I'm designing API for a python library that accepts asynchronous input and produces the asynchronous output: various signals come in, and various signals are generated in response (there's no one-to-one relationship between input and output signals).
The input could come from a network socket/file/interactive (terminal-based) user input; or from a web framework view function. Similarly, the output may have to be sent to a socket/file/screen, or returned to a caller (in this last case, it should be buffered, and all output accumulated since the last call should be returned). The choice between different I/O channels is made once at the beginning and isn't changed while the program is running.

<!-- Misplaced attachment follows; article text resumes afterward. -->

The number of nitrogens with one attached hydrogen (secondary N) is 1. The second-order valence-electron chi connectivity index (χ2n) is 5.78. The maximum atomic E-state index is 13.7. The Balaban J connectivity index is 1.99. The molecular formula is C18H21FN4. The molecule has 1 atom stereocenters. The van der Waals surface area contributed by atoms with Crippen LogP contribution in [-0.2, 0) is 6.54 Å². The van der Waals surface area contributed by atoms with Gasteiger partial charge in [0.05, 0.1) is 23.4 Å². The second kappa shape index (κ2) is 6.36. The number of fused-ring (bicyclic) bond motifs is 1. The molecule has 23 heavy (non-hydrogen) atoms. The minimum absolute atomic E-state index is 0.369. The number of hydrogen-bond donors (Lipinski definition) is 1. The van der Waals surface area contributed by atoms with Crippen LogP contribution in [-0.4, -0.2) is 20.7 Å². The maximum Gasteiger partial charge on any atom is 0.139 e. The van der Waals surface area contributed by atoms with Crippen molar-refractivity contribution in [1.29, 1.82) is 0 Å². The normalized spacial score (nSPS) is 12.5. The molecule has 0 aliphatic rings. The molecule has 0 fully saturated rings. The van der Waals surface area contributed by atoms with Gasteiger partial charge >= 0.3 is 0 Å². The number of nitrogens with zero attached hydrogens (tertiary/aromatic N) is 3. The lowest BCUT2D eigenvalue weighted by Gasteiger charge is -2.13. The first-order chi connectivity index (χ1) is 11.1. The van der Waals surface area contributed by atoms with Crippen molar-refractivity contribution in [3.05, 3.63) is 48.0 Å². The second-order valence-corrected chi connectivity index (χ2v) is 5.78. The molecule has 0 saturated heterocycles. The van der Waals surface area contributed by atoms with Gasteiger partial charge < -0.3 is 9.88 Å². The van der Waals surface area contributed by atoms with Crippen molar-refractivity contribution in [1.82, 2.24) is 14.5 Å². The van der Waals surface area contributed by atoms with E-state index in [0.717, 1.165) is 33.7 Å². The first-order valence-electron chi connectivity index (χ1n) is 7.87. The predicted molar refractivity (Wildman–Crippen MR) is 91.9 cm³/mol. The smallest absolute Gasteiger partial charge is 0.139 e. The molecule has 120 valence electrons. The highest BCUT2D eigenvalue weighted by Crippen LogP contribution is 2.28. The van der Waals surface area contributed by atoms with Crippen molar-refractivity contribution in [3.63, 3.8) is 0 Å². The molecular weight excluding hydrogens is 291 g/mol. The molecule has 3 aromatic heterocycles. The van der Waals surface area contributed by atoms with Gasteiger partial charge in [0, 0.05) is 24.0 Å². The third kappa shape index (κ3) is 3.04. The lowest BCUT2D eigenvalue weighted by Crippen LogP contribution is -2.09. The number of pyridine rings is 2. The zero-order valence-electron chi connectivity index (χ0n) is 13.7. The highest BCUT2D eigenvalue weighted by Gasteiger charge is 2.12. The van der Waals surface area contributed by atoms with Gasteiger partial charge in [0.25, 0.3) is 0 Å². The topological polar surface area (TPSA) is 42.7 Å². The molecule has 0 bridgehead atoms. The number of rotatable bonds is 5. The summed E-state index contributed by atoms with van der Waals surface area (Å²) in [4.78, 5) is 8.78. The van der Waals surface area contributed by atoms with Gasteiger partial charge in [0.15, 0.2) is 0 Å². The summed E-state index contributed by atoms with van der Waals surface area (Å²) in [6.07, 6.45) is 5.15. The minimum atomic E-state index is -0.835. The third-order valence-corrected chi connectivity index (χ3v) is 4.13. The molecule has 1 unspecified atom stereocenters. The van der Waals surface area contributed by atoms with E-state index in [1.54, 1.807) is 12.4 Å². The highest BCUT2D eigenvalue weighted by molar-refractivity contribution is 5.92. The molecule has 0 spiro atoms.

I assume the I/O layer uses multiple threads or processes or is asynchronous. And it calls my library functions.
What are the pros/cons of accepting as arguments two stream objects (for input and output); exposing functions that need to be called when an input is available or output is desired; using messages to communicate? Or perhaps some other approach is better?